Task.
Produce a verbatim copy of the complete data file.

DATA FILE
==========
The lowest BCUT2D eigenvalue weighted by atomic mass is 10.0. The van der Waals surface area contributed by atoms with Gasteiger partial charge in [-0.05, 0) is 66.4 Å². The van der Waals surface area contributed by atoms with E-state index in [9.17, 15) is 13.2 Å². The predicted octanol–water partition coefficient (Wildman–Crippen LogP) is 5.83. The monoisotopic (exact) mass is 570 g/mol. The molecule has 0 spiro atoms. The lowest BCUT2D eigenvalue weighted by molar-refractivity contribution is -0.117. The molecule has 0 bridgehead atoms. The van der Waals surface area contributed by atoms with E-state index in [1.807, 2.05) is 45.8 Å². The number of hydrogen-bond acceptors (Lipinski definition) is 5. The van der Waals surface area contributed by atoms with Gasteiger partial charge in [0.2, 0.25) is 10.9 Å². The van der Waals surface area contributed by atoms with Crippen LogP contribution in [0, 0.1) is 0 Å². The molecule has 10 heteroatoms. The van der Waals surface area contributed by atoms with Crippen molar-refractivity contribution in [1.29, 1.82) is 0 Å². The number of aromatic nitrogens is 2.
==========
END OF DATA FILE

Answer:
The lowest BCUT2D eigenvalue weighted by atomic mass is 10.0. The van der Waals surface area contributed by atoms with Gasteiger partial charge in [-0.05, 0) is 66.4 Å². The van der Waals surface area contributed by atoms with E-state index in [9.17, 15) is 13.2 Å². The predicted octanol–water partition coefficient (Wildman–Crippen LogP) is 5.83. The monoisotopic (exact) mass is 570 g/mol. The molecule has 0 spiro atoms. The lowest BCUT2D eigenvalue weighted by molar-refractivity contribution is -0.117. The molecule has 0 bridgehead atoms. The van der Waals surface area contributed by atoms with E-state index in [1.807, 2.05) is 45.8 Å². The number of hydrogen-bond acceptors (Lipinski definition) is 5. The van der Waals surface area contributed by atoms with Gasteiger partial charge in [0.2, 0.25) is 10.9 Å². The van der Waals surface area contributed by atoms with Crippen LogP contribution in [0, 0.1) is 0 Å². The molecule has 10 heteroatoms. The van der Waals surface area contributed by atoms with Crippen molar-refractivity contribution in [1.29, 1.82) is 0 Å². The number of aromatic nitrogens is 2.